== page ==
By Gabrielle Filter
The Collegiate Peaks Forum presents geologist Christian Shorey speaking on “A Brief History of Climate Science” at 7 p.m. Thursday, July 26, at the SteamPlant Event Center, 220 W. Sackett Ave., Salida.
Shorey, assistant department head of geology and geological engineering at Colorado School of Mines, says that, even though climate change is sometimes seen as a hoax, science is clear that humans are emitting more carbon into the atmosphere than ever before.
In his podcast Earth and Environmental Science, Shorey’s episode titled “A Brief History of Global Warming” makes a crucial distinction between weather and climate.
He says, “Weather is a day-to-day state of the atmosphere, whereas climate is the average of the atmosphere over a time period that is usually greater than 30 years. … So we can’t say we saw a lot of hurricanes over a year – that’s global warming. A lot of hurricanes in one year is a weather phenomena, not a change of climate.”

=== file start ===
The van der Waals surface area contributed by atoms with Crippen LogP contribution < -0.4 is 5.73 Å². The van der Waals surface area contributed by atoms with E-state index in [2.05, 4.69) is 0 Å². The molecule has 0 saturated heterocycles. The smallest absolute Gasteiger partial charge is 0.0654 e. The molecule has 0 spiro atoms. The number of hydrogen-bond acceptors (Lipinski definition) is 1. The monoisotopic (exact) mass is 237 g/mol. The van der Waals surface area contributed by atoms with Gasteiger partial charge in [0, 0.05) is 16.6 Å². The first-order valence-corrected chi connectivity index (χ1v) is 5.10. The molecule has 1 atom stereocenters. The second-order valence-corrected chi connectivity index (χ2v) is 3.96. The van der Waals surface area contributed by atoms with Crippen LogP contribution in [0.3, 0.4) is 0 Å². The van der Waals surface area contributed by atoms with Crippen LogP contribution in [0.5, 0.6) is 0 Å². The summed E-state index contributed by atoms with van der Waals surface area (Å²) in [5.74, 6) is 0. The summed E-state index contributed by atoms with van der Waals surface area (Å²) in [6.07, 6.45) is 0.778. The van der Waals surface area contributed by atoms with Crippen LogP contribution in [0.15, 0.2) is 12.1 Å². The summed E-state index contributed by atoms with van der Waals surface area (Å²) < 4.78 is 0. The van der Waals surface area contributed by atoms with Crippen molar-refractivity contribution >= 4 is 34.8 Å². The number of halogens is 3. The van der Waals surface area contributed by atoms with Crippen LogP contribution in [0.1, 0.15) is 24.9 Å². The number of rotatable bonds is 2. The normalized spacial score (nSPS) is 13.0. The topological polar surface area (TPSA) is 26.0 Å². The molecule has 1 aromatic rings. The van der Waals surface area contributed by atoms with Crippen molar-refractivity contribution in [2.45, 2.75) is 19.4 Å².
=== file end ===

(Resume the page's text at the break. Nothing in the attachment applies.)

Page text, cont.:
Shorey says this year’s Colorado forest fires are a weather phenomena. “If this were averaged over a long period of time, it would be a climate phenomena, and we’d have to see a change in the long-term average to call it climate change.”
Shorey says evidence of climate change can be seen in the enhanced greenhouse effect. “The greenhouse effect works because heat can’t escape from the greenhouse as easily as the light comes in. … There’d be no way that we could have life on this planet without the greenhouse effect, but what we’re concerned about today is that we’ve enhanced the greenhouse effect,
that’s the difference.”
The greenhouse effect provides the warmth for life on Earth, but now it’s getting too warm, Shorey says. “Our industrialized lifestyles have increased the amount of carbon dioxide being emitted into the atmosphere, and that carbon dioxide has nowhere to go, which increases the climate’s temperature.”
Even though some of this information may be politically posed as controversial, “There is no debate that there is a definite rise in carbon dioxide in our atmosphere,” Shorey says. “We actually are causing a change in carbon dioxide in the climate. … The accumulation of carbon dioxide in the atmosphere does have serious disadvantages over long time intervals. … The oceans are not doing our dirty work for us, they aren’t taking up all the carbon.”
The forum is free and open to the public. The Collegiate Peaks Forum lecture series presents lectures regarding the interrelationship of philosophy, spirituality and science through academic stimulation, related discussions and ensuing insights.